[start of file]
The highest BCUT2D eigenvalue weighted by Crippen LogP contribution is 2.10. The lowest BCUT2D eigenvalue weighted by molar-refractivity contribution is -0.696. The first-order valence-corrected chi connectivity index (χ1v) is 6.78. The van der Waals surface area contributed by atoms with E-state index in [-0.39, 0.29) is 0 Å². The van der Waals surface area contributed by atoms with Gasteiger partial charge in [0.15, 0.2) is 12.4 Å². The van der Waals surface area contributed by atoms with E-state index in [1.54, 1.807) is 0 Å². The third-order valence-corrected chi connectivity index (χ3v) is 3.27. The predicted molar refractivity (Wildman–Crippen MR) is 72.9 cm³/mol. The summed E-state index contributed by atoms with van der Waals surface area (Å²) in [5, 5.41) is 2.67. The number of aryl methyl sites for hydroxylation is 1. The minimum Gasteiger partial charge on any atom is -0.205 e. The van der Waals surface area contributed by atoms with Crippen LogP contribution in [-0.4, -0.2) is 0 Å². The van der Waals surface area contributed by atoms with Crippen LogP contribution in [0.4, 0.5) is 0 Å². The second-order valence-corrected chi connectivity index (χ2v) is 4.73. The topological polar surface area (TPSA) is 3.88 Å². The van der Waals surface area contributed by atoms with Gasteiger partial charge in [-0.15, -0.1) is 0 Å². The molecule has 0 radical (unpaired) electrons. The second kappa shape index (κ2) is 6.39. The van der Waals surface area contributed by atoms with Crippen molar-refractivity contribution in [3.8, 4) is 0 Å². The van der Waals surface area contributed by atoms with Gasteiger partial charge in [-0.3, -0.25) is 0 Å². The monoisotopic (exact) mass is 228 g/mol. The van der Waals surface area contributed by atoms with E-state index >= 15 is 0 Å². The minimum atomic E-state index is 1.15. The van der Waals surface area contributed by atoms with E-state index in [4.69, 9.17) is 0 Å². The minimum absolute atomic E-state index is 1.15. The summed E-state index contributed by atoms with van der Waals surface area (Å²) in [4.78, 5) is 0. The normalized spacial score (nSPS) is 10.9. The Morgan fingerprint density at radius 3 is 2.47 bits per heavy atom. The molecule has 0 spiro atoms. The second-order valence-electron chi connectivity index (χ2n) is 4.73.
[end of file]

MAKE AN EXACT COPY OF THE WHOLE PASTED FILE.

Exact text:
The highest BCUT2D eigenvalue weighted by Crippen LogP contribution is 2.10. The lowest BCUT2D eigenvalue weighted by molar-refractivity contribution is -0.696. The first-order valence-corrected chi connectivity index (χ1v) is 6.78. The van der Waals surface area contributed by atoms with E-state index in [-0.39, 0.29) is 0 Å². The van der Waals surface area contributed by atoms with Gasteiger partial charge in [0.15, 0.2) is 12.4 Å². The van der Waals surface area contributed by atoms with E-state index in [1.54, 1.807) is 0 Å². The third-order valence-corrected chi connectivity index (χ3v) is 3.27. The predicted molar refractivity (Wildman–Crippen MR) is 72.9 cm³/mol. The summed E-state index contributed by atoms with van der Waals surface area (Å²) in [5, 5.41) is 2.67. The number of aryl methyl sites for hydroxylation is 1. The minimum Gasteiger partial charge on any atom is -0.205 e. The van der Waals surface area contributed by atoms with Crippen LogP contribution in [-0.4, -0.2) is 0 Å². The van der Waals surface area contributed by atoms with Crippen LogP contribution in [0.4, 0.5) is 0 Å². The second-order valence-corrected chi connectivity index (χ2v) is 4.73. The topological polar surface area (TPSA) is 3.88 Å². The van der Waals surface area contributed by atoms with Gasteiger partial charge in [-0.15, -0.1) is 0 Å². The molecule has 0 radical (unpaired) electrons. The second kappa shape index (κ2) is 6.39. The van der Waals surface area contributed by atoms with Crippen molar-refractivity contribution in [3.8, 4) is 0 Å². The van der Waals surface area contributed by atoms with Gasteiger partial charge in [-0.3, -0.25) is 0 Å². The monoisotopic (exact) mass is 228 g/mol. The van der Waals surface area contributed by atoms with E-state index >= 15 is 0 Å². The minimum atomic E-state index is 1.15. The van der Waals surface area contributed by atoms with E-state index in [4.69, 9.17) is 0 Å². The minimum absolute atomic E-state index is 1.15. The summed E-state index contributed by atoms with van der Waals surface area (Å²) in [4.78, 5) is 0. The normalized spacial score (nSPS) is 10.9. The Morgan fingerprint density at radius 3 is 2.47 bits per heavy atom. The molecule has 0 spiro atoms. The second-order valence-electron chi connectivity index (χ2n) is 4.73.